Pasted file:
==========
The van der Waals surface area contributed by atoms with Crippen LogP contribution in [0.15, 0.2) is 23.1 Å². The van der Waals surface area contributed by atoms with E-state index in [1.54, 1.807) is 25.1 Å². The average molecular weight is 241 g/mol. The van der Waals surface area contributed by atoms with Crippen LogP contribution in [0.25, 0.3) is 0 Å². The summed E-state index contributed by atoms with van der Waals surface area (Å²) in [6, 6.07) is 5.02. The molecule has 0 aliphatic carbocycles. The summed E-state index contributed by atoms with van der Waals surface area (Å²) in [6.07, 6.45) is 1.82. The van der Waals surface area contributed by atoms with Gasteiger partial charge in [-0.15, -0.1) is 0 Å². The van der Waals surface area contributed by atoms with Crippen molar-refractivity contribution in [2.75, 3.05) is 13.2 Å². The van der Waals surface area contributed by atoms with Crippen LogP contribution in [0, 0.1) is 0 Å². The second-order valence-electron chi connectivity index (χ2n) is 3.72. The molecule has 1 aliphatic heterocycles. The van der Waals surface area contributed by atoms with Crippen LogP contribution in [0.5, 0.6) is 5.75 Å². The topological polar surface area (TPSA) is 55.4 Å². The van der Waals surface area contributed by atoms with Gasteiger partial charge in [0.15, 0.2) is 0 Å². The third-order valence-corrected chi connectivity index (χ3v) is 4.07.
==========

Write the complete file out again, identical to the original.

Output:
The van der Waals surface area contributed by atoms with Crippen LogP contribution in [0.15, 0.2) is 23.1 Å². The van der Waals surface area contributed by atoms with E-state index in [1.54, 1.807) is 25.1 Å². The average molecular weight is 241 g/mol. The van der Waals surface area contributed by atoms with Crippen LogP contribution in [0.25, 0.3) is 0 Å². The summed E-state index contributed by atoms with van der Waals surface area (Å²) in [6, 6.07) is 5.02. The molecule has 0 aliphatic carbocycles. The summed E-state index contributed by atoms with van der Waals surface area (Å²) in [6.07, 6.45) is 1.82. The van der Waals surface area contributed by atoms with Gasteiger partial charge in [-0.15, -0.1) is 0 Å². The van der Waals surface area contributed by atoms with Crippen molar-refractivity contribution in [2.75, 3.05) is 13.2 Å². The van der Waals surface area contributed by atoms with Crippen LogP contribution in [0, 0.1) is 0 Å². The second-order valence-electron chi connectivity index (χ2n) is 3.72. The molecule has 1 aliphatic heterocycles. The van der Waals surface area contributed by atoms with Crippen LogP contribution in [0.5, 0.6) is 5.75 Å². The topological polar surface area (TPSA) is 55.4 Å². The van der Waals surface area contributed by atoms with Gasteiger partial charge in [0.15, 0.2) is 0 Å². The third-order valence-corrected chi connectivity index (χ3v) is 4.07.